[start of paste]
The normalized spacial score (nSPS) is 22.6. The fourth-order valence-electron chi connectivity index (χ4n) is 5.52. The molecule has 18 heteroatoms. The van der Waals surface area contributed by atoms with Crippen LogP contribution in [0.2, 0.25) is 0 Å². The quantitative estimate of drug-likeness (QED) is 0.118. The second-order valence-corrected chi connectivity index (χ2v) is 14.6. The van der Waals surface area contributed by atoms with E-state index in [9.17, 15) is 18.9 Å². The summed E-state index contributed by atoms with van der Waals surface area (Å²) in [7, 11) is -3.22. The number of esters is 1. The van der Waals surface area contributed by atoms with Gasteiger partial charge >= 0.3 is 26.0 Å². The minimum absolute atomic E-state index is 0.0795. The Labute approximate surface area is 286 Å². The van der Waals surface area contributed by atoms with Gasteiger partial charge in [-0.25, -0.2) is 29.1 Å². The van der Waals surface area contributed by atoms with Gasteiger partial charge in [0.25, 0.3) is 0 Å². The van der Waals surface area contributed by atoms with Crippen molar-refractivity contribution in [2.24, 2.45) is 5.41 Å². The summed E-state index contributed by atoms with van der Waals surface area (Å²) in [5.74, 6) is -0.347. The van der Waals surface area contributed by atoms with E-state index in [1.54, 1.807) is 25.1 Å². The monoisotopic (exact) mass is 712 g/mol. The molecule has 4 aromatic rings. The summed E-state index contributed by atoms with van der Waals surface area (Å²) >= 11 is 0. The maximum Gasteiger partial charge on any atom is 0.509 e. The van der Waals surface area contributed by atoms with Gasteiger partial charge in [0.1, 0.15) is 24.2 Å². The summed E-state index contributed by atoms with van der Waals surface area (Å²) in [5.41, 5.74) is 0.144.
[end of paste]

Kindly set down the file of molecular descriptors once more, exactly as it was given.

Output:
The normalized spacial score (nSPS) is 22.6. The fourth-order valence-electron chi connectivity index (χ4n) is 5.52. The molecule has 18 heteroatoms. The van der Waals surface area contributed by atoms with Crippen LogP contribution in [0.2, 0.25) is 0 Å². The quantitative estimate of drug-likeness (QED) is 0.118. The second-order valence-corrected chi connectivity index (χ2v) is 14.6. The van der Waals surface area contributed by atoms with E-state index in [9.17, 15) is 18.9 Å². The summed E-state index contributed by atoms with van der Waals surface area (Å²) in [7, 11) is -3.22. The number of esters is 1. The van der Waals surface area contributed by atoms with Gasteiger partial charge >= 0.3 is 26.0 Å². The minimum absolute atomic E-state index is 0.0795. The Labute approximate surface area is 286 Å². The van der Waals surface area contributed by atoms with Gasteiger partial charge in [-0.25, -0.2) is 29.1 Å². The van der Waals surface area contributed by atoms with Gasteiger partial charge in [0.25, 0.3) is 0 Å². The van der Waals surface area contributed by atoms with Crippen molar-refractivity contribution in [2.24, 2.45) is 5.41 Å². The summed E-state index contributed by atoms with van der Waals surface area (Å²) in [5.74, 6) is -0.347. The van der Waals surface area contributed by atoms with E-state index in [1.54, 1.807) is 25.1 Å². The monoisotopic (exact) mass is 712 g/mol. The molecule has 4 aromatic rings. The summed E-state index contributed by atoms with van der Waals surface area (Å²) >= 11 is 0. The maximum Gasteiger partial charge on any atom is 0.509 e. The van der Waals surface area contributed by atoms with Gasteiger partial charge in [0.1, 0.15) is 24.2 Å². The summed E-state index contributed by atoms with van der Waals surface area (Å²) in [5.41, 5.74) is 0.144.